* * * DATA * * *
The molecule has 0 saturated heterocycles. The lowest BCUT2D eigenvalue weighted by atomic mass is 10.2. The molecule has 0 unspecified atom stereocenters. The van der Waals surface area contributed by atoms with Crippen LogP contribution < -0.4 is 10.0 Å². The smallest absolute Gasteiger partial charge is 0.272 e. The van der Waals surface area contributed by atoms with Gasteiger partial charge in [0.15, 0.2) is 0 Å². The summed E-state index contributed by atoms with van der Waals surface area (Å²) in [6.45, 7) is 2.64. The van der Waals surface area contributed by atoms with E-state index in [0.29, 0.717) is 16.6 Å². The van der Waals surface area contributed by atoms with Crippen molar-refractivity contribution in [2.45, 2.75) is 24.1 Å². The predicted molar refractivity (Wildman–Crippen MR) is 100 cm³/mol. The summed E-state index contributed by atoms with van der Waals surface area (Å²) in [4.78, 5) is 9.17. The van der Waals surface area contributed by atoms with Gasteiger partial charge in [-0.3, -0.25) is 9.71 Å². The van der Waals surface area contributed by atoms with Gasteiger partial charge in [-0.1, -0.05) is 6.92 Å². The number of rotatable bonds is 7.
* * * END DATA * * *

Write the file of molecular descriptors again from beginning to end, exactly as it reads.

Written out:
The molecule has 0 saturated heterocycles. The lowest BCUT2D eigenvalue weighted by atomic mass is 10.2. The molecule has 0 unspecified atom stereocenters. The van der Waals surface area contributed by atoms with Crippen LogP contribution < -0.4 is 10.0 Å². The smallest absolute Gasteiger partial charge is 0.272 e. The van der Waals surface area contributed by atoms with Gasteiger partial charge in [0.15, 0.2) is 0 Å². The summed E-state index contributed by atoms with van der Waals surface area (Å²) in [6.45, 7) is 2.64. The van der Waals surface area contributed by atoms with E-state index in [0.29, 0.717) is 16.6 Å². The van der Waals surface area contributed by atoms with Crippen molar-refractivity contribution in [2.45, 2.75) is 24.1 Å². The predicted molar refractivity (Wildman–Crippen MR) is 100 cm³/mol. The summed E-state index contributed by atoms with van der Waals surface area (Å²) in [4.78, 5) is 9.17. The van der Waals surface area contributed by atoms with Gasteiger partial charge in [-0.3, -0.25) is 9.71 Å². The van der Waals surface area contributed by atoms with Gasteiger partial charge in [-0.1, -0.05) is 6.92 Å². The number of rotatable bonds is 7.